Born In: Boston, Massachusetts, United States
George Jung was an American former smuggler and drug trafficker, known as one of the prominent names in the cocaine trade in the U.S. in the 1970s, and the early 1980s. Born and raised in Massachusetts, George did not have a strong academic background. In his teenage years, he was arrested for solicitation of prostitution. Following his high-school graduation, he joined the ‘University of Southern Mississippi’ but dropped out soon. In his late teenage years, he began using marijuana and selling it to make some profit. He came in touch with a friend and started smuggling marijuana from California to New England. He soon began smuggling drugs through flights from California to Boston. The business boomed, and George grew rich. However, in 1974, he was arrested in Chicago. While in prison, he met another drug trafficker and stepped into the business of cocaine trade, flying cocaine from Pablo Escobar’s Colombian ranch into the U.S. George made millions before getting arrested again in the late 1980s. However, he did not quit the business and was arrested again in the 1990s. He was released from prison in 2017.
Nick Name: El Americano, Boston George
Also Known As: George Jacob Jung,
Died At Age: 78
Spouse/Ex-: Mirtha Jung (m. 1977–1984)
father: Frederick Jung
mother: Ermine Jung
children: Kristina Sunshine Jung
Born Country: United States
place of death: Weymouth, Massachusetts, U.S.
education: Weymouth High School, The University of Southern Mississippi
George Jacob Jung was born on August 6, 1942, in Boston, Massachusetts, U.S., to Fred and Ermine Jung. Soon after he was born, the family moved to Weymouth, Massachusetts, where George began attending school. He was not a bright student and spent most of his time playing football, becoming a star player on the team. He was described by his classmates as a person who had all the qualities of a natural leader.
This was the beginning of an arrangement that changed the face of drug usage in the U.S.A. About 700 pounds of marijuana were brought from Mexico to California and were later driven to Amherst, Massachusetts, in large vehicles. There were many middlemen in the deal. George considered the vehicle drivers unnecessary. He soon took charge of driving the drug-filled vehicles himself.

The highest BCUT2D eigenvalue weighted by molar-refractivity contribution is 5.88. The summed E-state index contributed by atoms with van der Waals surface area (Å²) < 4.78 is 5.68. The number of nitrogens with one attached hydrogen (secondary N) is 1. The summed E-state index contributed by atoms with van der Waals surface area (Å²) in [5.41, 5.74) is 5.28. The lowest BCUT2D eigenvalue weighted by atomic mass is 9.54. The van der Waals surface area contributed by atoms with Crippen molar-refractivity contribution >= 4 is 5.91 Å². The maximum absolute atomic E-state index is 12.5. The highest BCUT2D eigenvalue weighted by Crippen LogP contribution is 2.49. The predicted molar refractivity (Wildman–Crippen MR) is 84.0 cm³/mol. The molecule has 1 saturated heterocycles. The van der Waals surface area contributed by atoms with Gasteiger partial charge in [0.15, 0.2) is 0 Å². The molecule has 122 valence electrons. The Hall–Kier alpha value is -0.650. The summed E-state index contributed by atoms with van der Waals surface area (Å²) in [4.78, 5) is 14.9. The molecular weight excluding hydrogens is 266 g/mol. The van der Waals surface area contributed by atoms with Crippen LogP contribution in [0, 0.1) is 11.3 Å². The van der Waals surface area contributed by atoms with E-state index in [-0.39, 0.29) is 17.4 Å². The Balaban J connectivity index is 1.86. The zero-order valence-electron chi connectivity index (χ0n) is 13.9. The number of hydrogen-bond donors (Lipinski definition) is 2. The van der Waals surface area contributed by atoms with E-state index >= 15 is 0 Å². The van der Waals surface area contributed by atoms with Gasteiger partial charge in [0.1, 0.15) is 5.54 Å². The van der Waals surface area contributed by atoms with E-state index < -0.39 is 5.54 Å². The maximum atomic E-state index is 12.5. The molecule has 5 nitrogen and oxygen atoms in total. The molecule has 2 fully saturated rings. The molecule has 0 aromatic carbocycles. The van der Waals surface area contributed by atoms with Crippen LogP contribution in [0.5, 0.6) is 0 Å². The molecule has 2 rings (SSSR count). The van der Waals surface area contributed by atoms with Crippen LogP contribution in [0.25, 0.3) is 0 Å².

In 1974, one of his smugglers was caught by the police. The man revealed George’s name. George was partying in Chicago when the police raided the event and arrested him. Around 660 pounds of marijuana were confiscated from him. Though marijuana was not deemed dangerous, one of George’s smugglers was also dealing in heroin, which became the reason for the strict action.
In April 1975, both George and Carlos were released together. They flew down to Columbia, where George met Pablo Escobar. They struck a deal, and this time, the risk was bigger, as they traded cocaine. George had to fly cocaine from Columbia into California, where the shipment was to be handed over to one of George’s contacts. However, there was one problem: George was only the middleman, and he wanted to make more money.
He kept a low profile for a while but could not keep himself away from the drug business, which was highly profitable and thrilling. In 1994, he came in touch with his old Mexican drug smuggler friend and was again caught with kilos of cocaine in Kansas. Following this, he was sentenced to 60 years in prison and was kept in a federal prison in New York.
George Jung was eventually released from prison in November 2014. However, he was arrested yet again for parole violation after making a paid appearance as a guest at an event. He was arrested and kept in a halfway house until July 2017.
The American film ‘Blow,’ which was released in 2001, was based on George’s real-life antics. The film featured Johnny Depp as George.
His relationship with his daughter was highlighted in the film ‘Blow.’ Though George shared a close relationship with his daughter, he once stated in a newspaper interview that his daughter still “can’t forgive him” for all his deeds.
George Jung died on May 5, 2021, from liver and kidney failure, at his Weymouth, Massachusetts home. He was 78.
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